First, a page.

The Trans-Pacific Partnership, or TPP, is a major international free trade agreement that’s been in the works for a few years now. Unfortunately, it’s been negotiated in nearly complete secrecy from the public with only small and occasional leaks to let us know what it would do. That is, until today.
Earlier today, WikiLeaks posted a leaked text of the complete negotiated draft of the TPP’s Intellectual Property Rights Chapter. This is a fascinating leak. It confirms the fears that many of us have had that the TPP could be used to create even more draconian intellectual property regimes and even provides a look into exactly which countries support, propose, and oppose particular terms. As someone with an intellectual as well as vested interest in copyright, trademarks, and patents, I had to see what exactly the draft included. The answer: a lot.
Here’s a quick, non-legalese breakdown of what changes the TPP would make to existing US intellectual property law!
To start, there would be more protection for geographical indications, which are rights to names based on location (like how sparkling wine is only “champagne” if it’s from Champagne France). While the international community has a long history of protecting these rights, the US hasn’t been quite as interested. In fact we only have a few geographical indicators (like Florida oranges and Idaho potatoes), and even those are traditional trademarks registered by those respective states. But while we may not care much about this, under TPP we’d be forced to protect geographical indications more seriously.
Perhaps a more serious change is to patent law. The TPP provides for a significant increase in the kinds of things that can be patented, including plants, animals, biological processes, video game rules, diagrams and methods of mental processes, mathematical formulas by themselves, business plans, software by itself, artwork, books, and more. US law already allows for at least a limited protection of some of these, like granting software and business patents under certain circumstances. But neither the US nor anyone else protects the rest.
Some of that language is pretty scary on its face. What are “diagrams, plans, rules and methods for carrying out mental processes?” Why are we patenting things that are already protected by copyright like art and written works?
But as someone who plays and commentates games and represents clients who develop and use video games, I’m worried about patenting rules in games. Patents aren’t new in video games; there have been patents on certain processes in games for many years. But patenting rules themselves is a different story. Could a developer patent the rules that form the basis of most fighting games, or most first person shooters, or many RPGs? If so, that developer would have effectively gained a monopoly over an entire genre, and that isn’t good for gamers, other developers, or really anyone except that developer itself.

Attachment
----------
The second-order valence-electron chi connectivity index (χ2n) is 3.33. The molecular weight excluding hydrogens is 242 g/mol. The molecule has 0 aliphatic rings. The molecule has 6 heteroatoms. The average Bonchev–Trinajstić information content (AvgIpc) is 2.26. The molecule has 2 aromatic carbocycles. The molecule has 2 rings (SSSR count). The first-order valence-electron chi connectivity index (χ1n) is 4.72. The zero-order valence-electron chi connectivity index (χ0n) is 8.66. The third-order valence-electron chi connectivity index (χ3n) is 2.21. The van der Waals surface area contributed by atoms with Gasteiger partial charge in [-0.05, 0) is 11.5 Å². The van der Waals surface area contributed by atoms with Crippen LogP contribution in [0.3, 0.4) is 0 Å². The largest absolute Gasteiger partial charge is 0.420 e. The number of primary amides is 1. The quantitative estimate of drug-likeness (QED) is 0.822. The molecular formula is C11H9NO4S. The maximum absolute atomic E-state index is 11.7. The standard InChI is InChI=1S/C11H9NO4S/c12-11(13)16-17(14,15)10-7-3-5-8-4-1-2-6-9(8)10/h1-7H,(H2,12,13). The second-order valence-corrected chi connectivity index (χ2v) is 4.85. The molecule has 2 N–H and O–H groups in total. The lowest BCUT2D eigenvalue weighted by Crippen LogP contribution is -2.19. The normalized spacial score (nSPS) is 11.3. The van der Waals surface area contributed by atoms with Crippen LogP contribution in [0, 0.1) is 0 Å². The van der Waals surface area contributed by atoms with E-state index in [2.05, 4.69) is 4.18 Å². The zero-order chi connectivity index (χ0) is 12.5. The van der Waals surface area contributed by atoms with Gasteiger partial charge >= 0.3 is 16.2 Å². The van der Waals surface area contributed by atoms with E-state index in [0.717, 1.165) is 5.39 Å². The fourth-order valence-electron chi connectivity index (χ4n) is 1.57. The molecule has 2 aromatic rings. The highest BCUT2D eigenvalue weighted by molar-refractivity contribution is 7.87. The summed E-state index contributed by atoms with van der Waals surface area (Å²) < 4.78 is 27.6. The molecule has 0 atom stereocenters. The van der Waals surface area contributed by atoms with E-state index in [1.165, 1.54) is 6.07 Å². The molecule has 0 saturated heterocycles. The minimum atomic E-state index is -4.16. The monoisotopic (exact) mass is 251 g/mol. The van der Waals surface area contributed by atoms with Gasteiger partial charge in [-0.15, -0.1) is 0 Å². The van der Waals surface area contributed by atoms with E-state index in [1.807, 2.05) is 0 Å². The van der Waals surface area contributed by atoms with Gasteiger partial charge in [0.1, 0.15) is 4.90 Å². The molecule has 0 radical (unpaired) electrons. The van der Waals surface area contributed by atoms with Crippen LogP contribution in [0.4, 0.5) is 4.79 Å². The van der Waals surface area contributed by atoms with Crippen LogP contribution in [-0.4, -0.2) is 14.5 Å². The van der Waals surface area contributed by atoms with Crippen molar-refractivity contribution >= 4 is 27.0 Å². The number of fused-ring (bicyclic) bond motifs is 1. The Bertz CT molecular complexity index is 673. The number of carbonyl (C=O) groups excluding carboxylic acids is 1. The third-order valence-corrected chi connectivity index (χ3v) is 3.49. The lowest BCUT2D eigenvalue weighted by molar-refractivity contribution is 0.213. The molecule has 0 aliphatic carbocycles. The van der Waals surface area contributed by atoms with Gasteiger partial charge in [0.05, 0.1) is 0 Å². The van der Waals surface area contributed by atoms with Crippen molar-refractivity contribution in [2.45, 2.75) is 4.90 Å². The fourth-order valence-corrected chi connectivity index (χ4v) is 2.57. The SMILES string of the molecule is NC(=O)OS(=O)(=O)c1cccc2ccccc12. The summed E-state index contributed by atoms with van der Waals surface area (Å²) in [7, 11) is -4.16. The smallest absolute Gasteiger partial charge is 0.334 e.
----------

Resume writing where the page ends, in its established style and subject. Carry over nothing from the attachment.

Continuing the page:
On top of newly patentable subject matter, the US also wants standards for granting patents to be relaxed in many countries. American law already allows for slightly easier standards, requiring only utility rather than the European standard of industrial applicability. In the TPP, the US proposes forcing that US utility standard on all the signatory countries. The TPP would also effectively lengthen the term of patent protection by not counting the granting process, which can sometimes take years, toward the total patent term. Patented items can even be re-patented after their initial expiration in circumstances where the items are claimed to have new uses.
To be fair, the TPP does allow a country to refuse to allow patents to be exploited (aka used) under certain circumstances, including dire public health situations and questions of local morality. But, as the TPP states, no country has refuse to allow a patent’s use “merely because the exploitation is prohibited by their law.”
The TPP creates takes a heavy-handed approach to copyright law as well. Penalties for copyright infringement in many situations, including in broadcasts, retransmissions, and online streams, would be increased and further criminalized. Circumvention, use, and trade of technological protections like DRM, as well as other interactions with DRM, would be made even riskier as well. This was a major goal of the SOPA and PIPA legislative proposals that were defeated in part by a major public outcry last year.
And lastly, if the United States gets its way, internet service providers will be on the hook to some degree for copyright infringement engaged in by their users. ISPs will also be given legal incentives to work with copyright owners to deter infringement online. Since current American law creates safe harbors for ISPs and allows them to escape liability as long as they meet certain criteria, the US seems to be advocating against its own laws with this proposal.
The bottom line is that this draft text is prejudicial to users and citizens and a significant boon to major players in the patent and copyright industries. And keep in mind, this is only the Intellectual Property Chapter of the Trans-Pacific Partnership; other chapters address many more aspects of international trade and dispute resolution. If this chapter is any indication, the TPP could be a major problem in the future.